So, how do women begin the process of overriding this bias? Based on personal experience, Elting believes that women must step up and be forceful. With sexism so rampant in workplace, respect for women is sometimes hard to come across and even harder to earn. "I was frequently assumed to be my co-founder's secretary or assistant instead of the person who owned the other half of the company. And even in business meetings where everyone knew that, I would still be asked to be the one to take notes or get coffee," she recalls. In effort to change this dynamic, Elting was left to claim her authority through self-assertion and powering over her peers when her contributions were being ignored. What she was then faced with was the alternate stereotype of the bitchy executive. She admits that teetering between the caregiver role or the bitch boss on a power trip is frustrating and offensive that these are the two options businesswomen are left with.
Despite the challenges that come with standing your ground, women need to reclaim their power for themselves and each other. "I decided early on that I wanted to focus on being respected rather than being liked. As a boss, as a CEO, and in my personal life, I stuck my feet in the ground, said what I wanted to say, and demanded what I needed – to hell with what people think," said Elting. In order for women to opt out of ridiculous beauty standards, we have to own all the negative responses that come with it and let it make us stronger– and we don't have to do it alone. For men who support our fight, much can be achieved by pushing back and policing themselves and each other when women are being disrespected. It isn't about chivalry, but respecting women's right to advocate for ourselves and take up space.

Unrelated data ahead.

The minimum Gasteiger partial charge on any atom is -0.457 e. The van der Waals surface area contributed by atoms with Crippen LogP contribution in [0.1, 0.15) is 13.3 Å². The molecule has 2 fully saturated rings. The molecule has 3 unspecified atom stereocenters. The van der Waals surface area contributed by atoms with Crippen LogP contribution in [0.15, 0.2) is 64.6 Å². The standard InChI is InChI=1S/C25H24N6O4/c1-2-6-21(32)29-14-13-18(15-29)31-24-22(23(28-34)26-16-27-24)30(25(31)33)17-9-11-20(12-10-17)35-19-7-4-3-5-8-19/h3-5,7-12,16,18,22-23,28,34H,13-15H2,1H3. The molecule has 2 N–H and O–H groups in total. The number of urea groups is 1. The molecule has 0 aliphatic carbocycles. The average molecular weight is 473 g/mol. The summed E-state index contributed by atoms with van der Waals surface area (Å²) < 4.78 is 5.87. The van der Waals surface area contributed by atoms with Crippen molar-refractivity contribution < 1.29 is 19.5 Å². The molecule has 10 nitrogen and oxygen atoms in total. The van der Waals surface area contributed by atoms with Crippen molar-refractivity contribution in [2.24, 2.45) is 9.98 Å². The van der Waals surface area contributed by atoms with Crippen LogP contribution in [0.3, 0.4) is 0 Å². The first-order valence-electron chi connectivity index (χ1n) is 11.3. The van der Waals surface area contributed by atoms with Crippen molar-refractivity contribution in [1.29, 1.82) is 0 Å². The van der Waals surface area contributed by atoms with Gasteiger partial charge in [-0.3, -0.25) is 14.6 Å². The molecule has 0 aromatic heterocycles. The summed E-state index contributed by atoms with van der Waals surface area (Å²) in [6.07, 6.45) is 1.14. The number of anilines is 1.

For Elting, her hope is to see makeup and grooming standards become an optional choice each individual makes rather than a rule imposed on us as a form of control. While she states she would never tell anyone to stop wearing makeup or dressing in a way that makes them feel confident, the slumping shoulders of a woman resigned to being belittled looks far worse than going without under-eye concealer. Her advice to women is, "If you want to navigate beauty culture as an entrepreneur, the best thing you can be is strong in the face of it. It's exactly the thing they don't want you to do. That means not being afraid to be a bossy, bitchy, abrasive, difficult woman – because that's what a leader is."